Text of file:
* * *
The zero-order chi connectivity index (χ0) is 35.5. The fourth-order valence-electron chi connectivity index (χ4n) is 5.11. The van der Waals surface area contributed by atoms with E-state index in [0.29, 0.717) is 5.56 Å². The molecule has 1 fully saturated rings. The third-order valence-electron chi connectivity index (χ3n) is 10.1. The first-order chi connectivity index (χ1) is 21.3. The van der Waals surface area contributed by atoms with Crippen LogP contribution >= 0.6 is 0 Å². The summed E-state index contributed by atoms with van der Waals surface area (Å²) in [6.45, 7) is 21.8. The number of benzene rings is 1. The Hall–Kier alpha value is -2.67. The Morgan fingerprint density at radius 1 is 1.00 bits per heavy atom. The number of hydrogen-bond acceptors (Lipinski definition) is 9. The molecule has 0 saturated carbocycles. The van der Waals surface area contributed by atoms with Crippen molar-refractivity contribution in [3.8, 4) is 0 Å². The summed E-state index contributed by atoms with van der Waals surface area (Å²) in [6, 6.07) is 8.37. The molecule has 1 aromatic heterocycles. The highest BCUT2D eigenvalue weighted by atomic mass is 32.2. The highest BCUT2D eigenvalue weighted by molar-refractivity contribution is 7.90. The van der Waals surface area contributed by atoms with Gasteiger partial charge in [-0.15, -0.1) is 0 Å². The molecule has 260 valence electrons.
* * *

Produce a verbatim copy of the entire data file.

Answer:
The zero-order chi connectivity index (χ0) is 35.5. The fourth-order valence-electron chi connectivity index (χ4n) is 5.11. The van der Waals surface area contributed by atoms with E-state index in [0.29, 0.717) is 5.56 Å². The molecule has 1 fully saturated rings. The third-order valence-electron chi connectivity index (χ3n) is 10.1. The first-order chi connectivity index (χ1) is 21.3. The van der Waals surface area contributed by atoms with Crippen LogP contribution >= 0.6 is 0 Å². The summed E-state index contributed by atoms with van der Waals surface area (Å²) in [6.45, 7) is 21.8. The number of benzene rings is 1. The Hall–Kier alpha value is -2.67. The Morgan fingerprint density at radius 1 is 1.00 bits per heavy atom. The number of hydrogen-bond acceptors (Lipinski definition) is 9. The molecule has 0 saturated carbocycles. The van der Waals surface area contributed by atoms with Crippen molar-refractivity contribution in [3.8, 4) is 0 Å². The summed E-state index contributed by atoms with van der Waals surface area (Å²) in [6, 6.07) is 8.37. The molecule has 1 aromatic heterocycles. The highest BCUT2D eigenvalue weighted by atomic mass is 32.2. The highest BCUT2D eigenvalue weighted by molar-refractivity contribution is 7.90. The van der Waals surface area contributed by atoms with Gasteiger partial charge in [-0.15, -0.1) is 0 Å². The molecule has 260 valence electrons.